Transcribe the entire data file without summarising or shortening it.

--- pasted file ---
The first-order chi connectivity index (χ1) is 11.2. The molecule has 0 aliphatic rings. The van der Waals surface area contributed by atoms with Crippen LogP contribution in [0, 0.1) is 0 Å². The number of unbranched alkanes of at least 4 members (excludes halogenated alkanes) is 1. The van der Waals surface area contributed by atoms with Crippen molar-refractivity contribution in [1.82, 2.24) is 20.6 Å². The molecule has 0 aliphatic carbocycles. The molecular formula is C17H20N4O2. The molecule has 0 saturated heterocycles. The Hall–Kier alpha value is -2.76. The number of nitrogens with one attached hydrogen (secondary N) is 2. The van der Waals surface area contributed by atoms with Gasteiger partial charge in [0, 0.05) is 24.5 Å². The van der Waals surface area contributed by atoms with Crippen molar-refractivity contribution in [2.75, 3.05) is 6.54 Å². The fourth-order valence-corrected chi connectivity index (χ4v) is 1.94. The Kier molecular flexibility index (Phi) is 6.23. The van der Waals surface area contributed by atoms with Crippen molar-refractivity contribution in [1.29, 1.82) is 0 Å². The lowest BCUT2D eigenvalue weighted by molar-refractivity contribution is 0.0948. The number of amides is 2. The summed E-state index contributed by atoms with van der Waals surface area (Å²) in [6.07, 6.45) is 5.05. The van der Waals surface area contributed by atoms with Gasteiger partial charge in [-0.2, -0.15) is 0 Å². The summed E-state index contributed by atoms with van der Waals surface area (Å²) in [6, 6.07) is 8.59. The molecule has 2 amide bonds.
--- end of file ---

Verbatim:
The first-order chi connectivity index (χ1) is 11.2. The molecule has 0 aliphatic rings. The van der Waals surface area contributed by atoms with Crippen LogP contribution in [0, 0.1) is 0 Å². The number of unbranched alkanes of at least 4 members (excludes halogenated alkanes) is 1. The van der Waals surface area contributed by atoms with Crippen molar-refractivity contribution in [1.82, 2.24) is 20.6 Å². The molecule has 0 aliphatic carbocycles. The molecular formula is C17H20N4O2. The molecule has 0 saturated heterocycles. The Hall–Kier alpha value is -2.76. The number of nitrogens with one attached hydrogen (secondary N) is 2. The van der Waals surface area contributed by atoms with Gasteiger partial charge in [0, 0.05) is 24.5 Å². The van der Waals surface area contributed by atoms with Crippen molar-refractivity contribution in [2.75, 3.05) is 6.54 Å². The fourth-order valence-corrected chi connectivity index (χ4v) is 1.94. The Kier molecular flexibility index (Phi) is 6.23. The van der Waals surface area contributed by atoms with Crippen molar-refractivity contribution in [1.29, 1.82) is 0 Å². The lowest BCUT2D eigenvalue weighted by molar-refractivity contribution is 0.0948. The number of amides is 2. The summed E-state index contributed by atoms with van der Waals surface area (Å²) in [6.07, 6.45) is 5.05. The van der Waals surface area contributed by atoms with Gasteiger partial charge in [-0.2, -0.15) is 0 Å². The summed E-state index contributed by atoms with van der Waals surface area (Å²) in [6, 6.07) is 8.59. The molecule has 2 amide bonds.